Simply put, biologic drugs could be a huge growth driver for the business. But analysts appeared dismayed by something disclosed in a recent investor presentation -- probably a chart showing dosing responses from a phase 1 trial -- and cut the company's market cap 7% in response. Was that an overreaction?

Well, it's too soon to say, although shares did sharply recover from daily lows before trading ended that day. However, investors with a long-term mindset shouldn't share Wall Street's narrow focus on clinical trials.

What's next for Codexis?

The drug pipeline, which expects to deliver its second and third assets ready for partnering by the end of 2019, has always been de-risked by the industrial businesses of Codexis. Moreover, there are several catalysts on the horizon.

Codexis is still ramping up sales of an enzyme used by Tate & Lyle to manufacture its next-generation zero-calorie stevia sweetener, which should become the company's top enzyme supply deal in both volume and revenue in the coming years. The business is exploring partnerships for its new molecular diagnostics products, which were market tested in 2018 and are generating revenue this year. And the enzyme engineering leader is also quietly reaping rewards from a partnership with Porton Pharma Solutions.

The partner develops manufacturing processes for small-molecule APIs for a diverse range of global customers, while Codexis can develop enzymes to make those processes as efficient and low-cost as possible. Linking up creates a win-win relationship and could help the enzyme engineer capture new customers more quickly than ever.

In fact, the partnership has yielded $2.8 million in new revenue in its first 11 months. Considering Codexis has struggled to replace product revenue from aging supply agreements in recent years -- product revenue might stagnate at $26 million for 2017, 2018, and 2019 -- the Porton Pharma partnership is more important than Wall Street is acknowledging.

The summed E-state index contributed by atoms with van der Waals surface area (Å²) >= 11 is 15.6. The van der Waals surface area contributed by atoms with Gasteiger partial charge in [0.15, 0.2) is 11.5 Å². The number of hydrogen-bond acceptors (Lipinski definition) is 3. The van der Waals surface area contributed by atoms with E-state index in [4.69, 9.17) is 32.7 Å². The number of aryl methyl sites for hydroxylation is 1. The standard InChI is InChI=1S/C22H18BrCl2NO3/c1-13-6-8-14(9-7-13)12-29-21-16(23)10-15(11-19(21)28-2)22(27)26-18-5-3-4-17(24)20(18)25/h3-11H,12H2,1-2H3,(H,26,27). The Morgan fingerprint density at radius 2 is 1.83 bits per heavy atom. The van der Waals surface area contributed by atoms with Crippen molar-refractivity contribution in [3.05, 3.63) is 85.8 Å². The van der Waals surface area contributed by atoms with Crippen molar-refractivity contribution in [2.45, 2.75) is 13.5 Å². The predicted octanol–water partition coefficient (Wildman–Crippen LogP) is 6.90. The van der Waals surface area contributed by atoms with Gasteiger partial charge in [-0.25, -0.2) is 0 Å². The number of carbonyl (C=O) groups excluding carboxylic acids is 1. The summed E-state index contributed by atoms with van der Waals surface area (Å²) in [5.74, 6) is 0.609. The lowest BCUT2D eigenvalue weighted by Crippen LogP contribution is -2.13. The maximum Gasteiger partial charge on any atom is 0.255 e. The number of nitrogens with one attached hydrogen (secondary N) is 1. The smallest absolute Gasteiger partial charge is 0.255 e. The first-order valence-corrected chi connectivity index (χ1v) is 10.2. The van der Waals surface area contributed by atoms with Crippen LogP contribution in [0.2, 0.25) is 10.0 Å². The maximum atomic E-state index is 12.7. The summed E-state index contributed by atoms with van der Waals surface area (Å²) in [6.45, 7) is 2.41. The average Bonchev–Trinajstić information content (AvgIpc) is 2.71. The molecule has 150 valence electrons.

A promising biotech stock for the long haul

As demand increases for biology-based technologies, the niche expertise of Codexis might evolve from niche to mainstream. Enzymes created by global companies are already used to make your laundry detergent more efficient, produce "stone-washed" blue jeans, and manufacture dozens of food ingredients. Given advances in machine learning and biologic engineering, investors might want to begin considering the expansive potential of living technologies.

The small-cap enzyme engineer is certainly well positioned to capitalize on the opportunity, which is evident from the diversity of R&D projects transitioning to commercial products and services. Wall Street might be focused on the short-term happenings of a single drug program, but individual investors can think longer-term. Consider Codexis stock a buy.

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Maxx Chatsko has no position in any of the stocks mentioned. The Motley Fool has no position in any of the stocks mentioned. The Motley Fool has a disclosure policy.